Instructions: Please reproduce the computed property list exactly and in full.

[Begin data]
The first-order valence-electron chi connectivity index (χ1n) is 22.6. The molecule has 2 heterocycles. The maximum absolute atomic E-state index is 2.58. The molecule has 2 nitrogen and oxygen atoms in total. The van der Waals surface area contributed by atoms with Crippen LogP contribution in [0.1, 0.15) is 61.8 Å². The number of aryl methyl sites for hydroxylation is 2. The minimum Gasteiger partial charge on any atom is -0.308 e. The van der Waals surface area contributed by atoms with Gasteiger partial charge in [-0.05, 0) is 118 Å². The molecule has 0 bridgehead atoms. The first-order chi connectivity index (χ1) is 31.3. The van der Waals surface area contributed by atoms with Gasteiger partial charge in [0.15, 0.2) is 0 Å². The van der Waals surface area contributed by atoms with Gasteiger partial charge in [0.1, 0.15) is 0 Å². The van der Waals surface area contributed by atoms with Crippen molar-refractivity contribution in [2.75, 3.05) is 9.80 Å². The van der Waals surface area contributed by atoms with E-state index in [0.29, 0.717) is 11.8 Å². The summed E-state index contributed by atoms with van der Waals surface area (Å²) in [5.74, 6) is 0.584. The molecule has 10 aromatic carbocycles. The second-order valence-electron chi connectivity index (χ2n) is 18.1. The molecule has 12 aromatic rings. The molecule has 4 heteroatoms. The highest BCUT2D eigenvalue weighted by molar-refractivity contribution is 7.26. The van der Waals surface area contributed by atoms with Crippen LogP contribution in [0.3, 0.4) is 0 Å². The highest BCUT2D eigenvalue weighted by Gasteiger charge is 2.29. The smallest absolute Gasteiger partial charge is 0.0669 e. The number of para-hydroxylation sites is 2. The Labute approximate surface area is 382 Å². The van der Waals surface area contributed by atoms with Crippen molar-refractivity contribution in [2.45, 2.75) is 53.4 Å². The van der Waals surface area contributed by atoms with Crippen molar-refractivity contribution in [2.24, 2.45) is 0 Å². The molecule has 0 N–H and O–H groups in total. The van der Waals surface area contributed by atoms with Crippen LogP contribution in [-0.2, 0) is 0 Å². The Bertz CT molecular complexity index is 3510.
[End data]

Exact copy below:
The first-order valence-electron chi connectivity index (χ1n) is 22.6. The molecule has 2 heterocycles. The maximum absolute atomic E-state index is 2.58. The molecule has 2 nitrogen and oxygen atoms in total. The van der Waals surface area contributed by atoms with Crippen LogP contribution in [0.1, 0.15) is 61.8 Å². The number of aryl methyl sites for hydroxylation is 2. The minimum Gasteiger partial charge on any atom is -0.308 e. The van der Waals surface area contributed by atoms with Gasteiger partial charge in [-0.05, 0) is 118 Å². The molecule has 0 bridgehead atoms. The first-order chi connectivity index (χ1) is 31.3. The van der Waals surface area contributed by atoms with Gasteiger partial charge in [0.15, 0.2) is 0 Å². The van der Waals surface area contributed by atoms with Gasteiger partial charge in [0.1, 0.15) is 0 Å². The van der Waals surface area contributed by atoms with Crippen molar-refractivity contribution in [2.75, 3.05) is 9.80 Å². The van der Waals surface area contributed by atoms with E-state index in [0.29, 0.717) is 11.8 Å². The summed E-state index contributed by atoms with van der Waals surface area (Å²) in [5.74, 6) is 0.584. The molecule has 10 aromatic carbocycles. The second-order valence-electron chi connectivity index (χ2n) is 18.1. The molecule has 12 aromatic rings. The molecule has 4 heteroatoms. The highest BCUT2D eigenvalue weighted by molar-refractivity contribution is 7.26. The van der Waals surface area contributed by atoms with Crippen LogP contribution in [0.3, 0.4) is 0 Å². The highest BCUT2D eigenvalue weighted by Gasteiger charge is 2.29. The smallest absolute Gasteiger partial charge is 0.0669 e. The number of para-hydroxylation sites is 2. The Labute approximate surface area is 382 Å². The van der Waals surface area contributed by atoms with Crippen molar-refractivity contribution in [2.45, 2.75) is 53.4 Å². The van der Waals surface area contributed by atoms with Crippen molar-refractivity contribution in [2.24, 2.45) is 0 Å². The molecule has 0 N–H and O–H groups in total. The van der Waals surface area contributed by atoms with Crippen LogP contribution in [-0.2, 0) is 0 Å². The Bertz CT molecular complexity index is 3510.